The recent renaissance of Ancient grains proves that there is nothing new under the sun. Indeed, we seem to be ‘discovering’ grains as old as, well, King Tut’s tomb. In fact, all grains have been cultivated for thousands of years – barley for over 9,000 years and corn (maize) for roughly the same length of time. So what are the distinguishing characteristics that make some grains mysterious and ‘new’ enough to be classified as ‘Ancient’?
UNTOUCHED BY TIME
Everyone, from growers to processors to bakers, has a slightly different definition of Ancient Grains, but botanists and herbalists use the term to describe those grains or seeds that remain true to their original genetic form – they are virtually untouched by plant science. In other words, they have not been bred to be easier to grow, harvest, process and refine; to increase yield; or to have favourable commercial baking characteristics.
The ancient grains have retained the original nutty flavour and al dente texture along with their genetic pedigree. They are significant because they offer taste and nutrition while providing alternatives for people who suffer from allergies to more common grains, that is, people with wheat allergies. They supply a different range of nutrients than the modern varieties of wheat, corn, and rice most often refined and stripped of vital nutrients. For adventurous cooks, ancient grains enliven vegetarian and vegan dishes. Perhaps most important, buying ancient grains encourages plant biodiversity, a rapidly shrinking fact of modern agriculture.
Modern wheat (Triticum aestivum) is a descendent of three ancestral grains that top our list of ancient grains. The early wheats listed below, in addition to being GMO-free, all grow a tight protective hull around the kernel that protects it from insects and eliminates the need for pesticides.
Spelt (Triticum spelta) – originated in Iran around 6,000 to 5,000 BC and was later introduced to Europe. Most widely available, spelt has a distinctly pleasant earthy flavour and is available as berries, flour, pasta and couscous. People with allergies to wheat starch may be able to digest spelt, but for people with gluten allergies (celiac disease), spelt is not tolerated.
Einkorn (Triticum monococcum) – originated in the upper fertile crescent (Tigris-Euphrates) region and was first cultivated around the Neolithic period (ca. 5000 BC). Rarely grown today, only small, artesan co-ops make it available.
Emmer (Triticum diococcum) – known to have been the primary wheat grown in Asia, Africa and Europe through the first 5000 years of recorded agriculture. Similar to rice in texture, emmer is often substituted for rice in recipes. In Italy, emmer is known as faro.
From these three grains, three later species of hull-less wheats, known as Kamut® (T. turanicum), Polish (T. polonicum) and Persian (T. carthlicum), emerged as minor crops in Europe, the Middle East and Asia. Of these, Kamut® is the most popular, due to its availability in North America and exotic history of discovery in an Egyptian tomb by a WWII US airman.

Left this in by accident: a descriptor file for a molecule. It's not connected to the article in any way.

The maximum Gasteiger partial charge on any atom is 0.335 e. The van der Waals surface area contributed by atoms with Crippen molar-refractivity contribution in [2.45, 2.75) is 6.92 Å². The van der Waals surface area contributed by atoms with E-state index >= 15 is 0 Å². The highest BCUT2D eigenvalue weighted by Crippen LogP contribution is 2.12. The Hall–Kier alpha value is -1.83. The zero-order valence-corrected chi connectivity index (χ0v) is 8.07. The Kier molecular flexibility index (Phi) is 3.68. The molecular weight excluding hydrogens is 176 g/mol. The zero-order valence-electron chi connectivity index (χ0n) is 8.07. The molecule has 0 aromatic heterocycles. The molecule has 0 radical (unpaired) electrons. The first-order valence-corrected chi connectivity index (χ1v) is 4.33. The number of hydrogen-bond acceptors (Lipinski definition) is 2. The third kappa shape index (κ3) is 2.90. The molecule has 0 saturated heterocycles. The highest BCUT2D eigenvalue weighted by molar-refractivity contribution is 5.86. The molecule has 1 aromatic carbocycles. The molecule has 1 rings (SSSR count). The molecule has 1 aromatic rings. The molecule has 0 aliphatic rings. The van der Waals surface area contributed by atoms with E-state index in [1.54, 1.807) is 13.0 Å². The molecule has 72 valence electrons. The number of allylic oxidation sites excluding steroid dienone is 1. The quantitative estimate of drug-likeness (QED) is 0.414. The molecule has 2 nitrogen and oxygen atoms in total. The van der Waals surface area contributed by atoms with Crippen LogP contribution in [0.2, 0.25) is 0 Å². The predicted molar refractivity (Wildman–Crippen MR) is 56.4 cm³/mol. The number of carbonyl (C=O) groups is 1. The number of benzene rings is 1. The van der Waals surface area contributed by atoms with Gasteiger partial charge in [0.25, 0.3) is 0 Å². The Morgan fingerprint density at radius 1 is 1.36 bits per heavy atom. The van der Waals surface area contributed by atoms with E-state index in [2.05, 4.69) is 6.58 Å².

Four other grains (or seeds) round out our ancient grains list. All are generally available in supermarkets, specialty and whole food outlets; most are grown organically and some are offered as a fair trade commodity.
Amaranth (Amaranthus cruentus) – the only seed to provide humans with the most effective balance of protein matched only by milk. And with its high lysine content, amaranth plays an important role in dairy-reduced or vegan diets.
Millet (Panicum miliaceum) – “The millets are a group of small-seeded species of cereal crops or grains, widely grown around the world for food and fodder.” (Wikipedia)
Teff (Eragrostis tef) and sometimes sorghum (Sorghum spp) and Job’s Tears (Coix lacrima-jobi), are often considered to be part of the Millet group of grains, even though they are not part of the botanical family.
Quinoa (Chenopodium quinoa) – protein-rich and extremely high in calcium, 1 cup of cooked quinoa equals the amount of calcium found in 1 quart of milk. Gluten-free and easily digested, quinoa is a favourite seed for those on vegetarian or vegan diets.
Chia (Salvia columbariae) – due to their high protein, antioxidant, mineral and omega-3 and omega-6 fatty acids, chia seeds are fast becoming the darling of the ancient grains. This is a plant in the mint family of herbs originating in Mexico and cultivated by the Aztecs. The Mayan word for Chia is ‘strength’; ancient civilizations used them for stamina. Chia seeds gradually release slow-burning glucose into the bloodstream for long-lasting endurance.
Versatile and indestructible (both in the field and in the pot), ancient grains offer a rich variety of choice in recipes. They add body to soups and stew; make hearty pilaf and risotto dishes; and contribute critical nutrients to stuffing and salads. Paired with nuts, legumes and other seeds, ancient grains complete our nutrient requirements.